EdFringe 2018 Review: Bad Dog

Bad Dog
Rating: ★★★★
Venue: The Space on North Bridge

Sophie Lorraine Parkin and Jess Corner star in psychological horror Bad Dog, directed by Alice Lloyd-Davies and Ben Wilson. The production, penned by Ashley Milne, examines how childhood traumas can continue to shake us throughout adult life with their tremors ever-present. This small two-person drama from the University of York Drama Society shines through strong performances from its leads and a game-changing reveal in its latter half.

Grace returns home to find her sister Eve covered in blood and the news that Eve has killed the neighbour’s dog. As Grace cautiously helps her sister wash the blood from the crime scene, she begins to realise all may not be as it seems. Bringing issues of sibling relationships, childhood trauma, and faith to the forefront, Bad Dog attempts to cover several complex issues in its forty-five minute run time.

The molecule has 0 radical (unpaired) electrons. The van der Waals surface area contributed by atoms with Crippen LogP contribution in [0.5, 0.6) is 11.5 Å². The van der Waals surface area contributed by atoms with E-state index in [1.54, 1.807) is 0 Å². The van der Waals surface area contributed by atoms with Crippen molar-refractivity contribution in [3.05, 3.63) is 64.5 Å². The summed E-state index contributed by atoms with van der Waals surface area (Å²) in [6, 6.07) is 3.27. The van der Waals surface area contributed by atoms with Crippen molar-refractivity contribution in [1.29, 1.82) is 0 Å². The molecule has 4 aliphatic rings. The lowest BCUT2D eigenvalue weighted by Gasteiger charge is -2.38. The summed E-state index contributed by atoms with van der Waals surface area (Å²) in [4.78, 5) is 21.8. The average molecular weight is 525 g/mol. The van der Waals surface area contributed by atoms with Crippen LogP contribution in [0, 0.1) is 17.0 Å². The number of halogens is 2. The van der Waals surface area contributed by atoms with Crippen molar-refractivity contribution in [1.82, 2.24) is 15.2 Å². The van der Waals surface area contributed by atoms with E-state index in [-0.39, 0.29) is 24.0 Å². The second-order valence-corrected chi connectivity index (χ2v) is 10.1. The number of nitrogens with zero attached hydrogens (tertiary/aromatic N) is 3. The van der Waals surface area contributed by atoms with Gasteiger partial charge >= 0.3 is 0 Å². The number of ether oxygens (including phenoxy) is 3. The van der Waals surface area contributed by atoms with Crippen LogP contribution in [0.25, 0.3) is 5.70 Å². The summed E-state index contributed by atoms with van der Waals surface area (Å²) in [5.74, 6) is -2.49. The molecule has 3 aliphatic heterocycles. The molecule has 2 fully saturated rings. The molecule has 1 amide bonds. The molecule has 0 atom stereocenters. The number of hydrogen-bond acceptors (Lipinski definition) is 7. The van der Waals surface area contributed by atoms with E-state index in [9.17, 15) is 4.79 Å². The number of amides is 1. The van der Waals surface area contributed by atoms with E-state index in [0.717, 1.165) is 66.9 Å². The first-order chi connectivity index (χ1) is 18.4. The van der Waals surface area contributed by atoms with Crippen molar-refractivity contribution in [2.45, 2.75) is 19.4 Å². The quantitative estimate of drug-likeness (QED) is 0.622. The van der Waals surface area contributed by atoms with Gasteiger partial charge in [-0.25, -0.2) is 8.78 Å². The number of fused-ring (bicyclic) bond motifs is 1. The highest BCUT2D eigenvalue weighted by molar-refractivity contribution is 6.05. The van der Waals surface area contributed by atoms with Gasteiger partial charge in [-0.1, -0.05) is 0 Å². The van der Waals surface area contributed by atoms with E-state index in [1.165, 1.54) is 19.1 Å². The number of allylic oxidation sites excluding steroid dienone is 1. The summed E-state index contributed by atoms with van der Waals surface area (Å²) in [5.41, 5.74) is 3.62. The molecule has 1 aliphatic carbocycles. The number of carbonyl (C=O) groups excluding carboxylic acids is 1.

With only a small chair in the centre of the stage, the set takes up an eerie sparse quality as both Grace and Eve examine the trauma that has built up to the incident. Milne‘s narrative gradually unveils the troubled upbringing that both girls were subjected to, with this context providing an authentic backstory and sense of conviction to their bond in this further time of trauma. As we learn more about the girl’s history, Bad Dog reveals a further game-changing twist that takes the level of horror and dread within the story up a notch in its latter half.

Corner is excellent as Grace who clings to her religion as a coping mechanism, whilst Parkin’s somewhat unrepentant Eve represents how these suggested past traumas have skewed her sense of moral judgement. The pair do an impressive job at capturing the sibling bond and exploring the concept of ‘blood being thicker than water’.

Bad Dog is an efficient little horror that tackles some ambitious concepts in its punchy run time.

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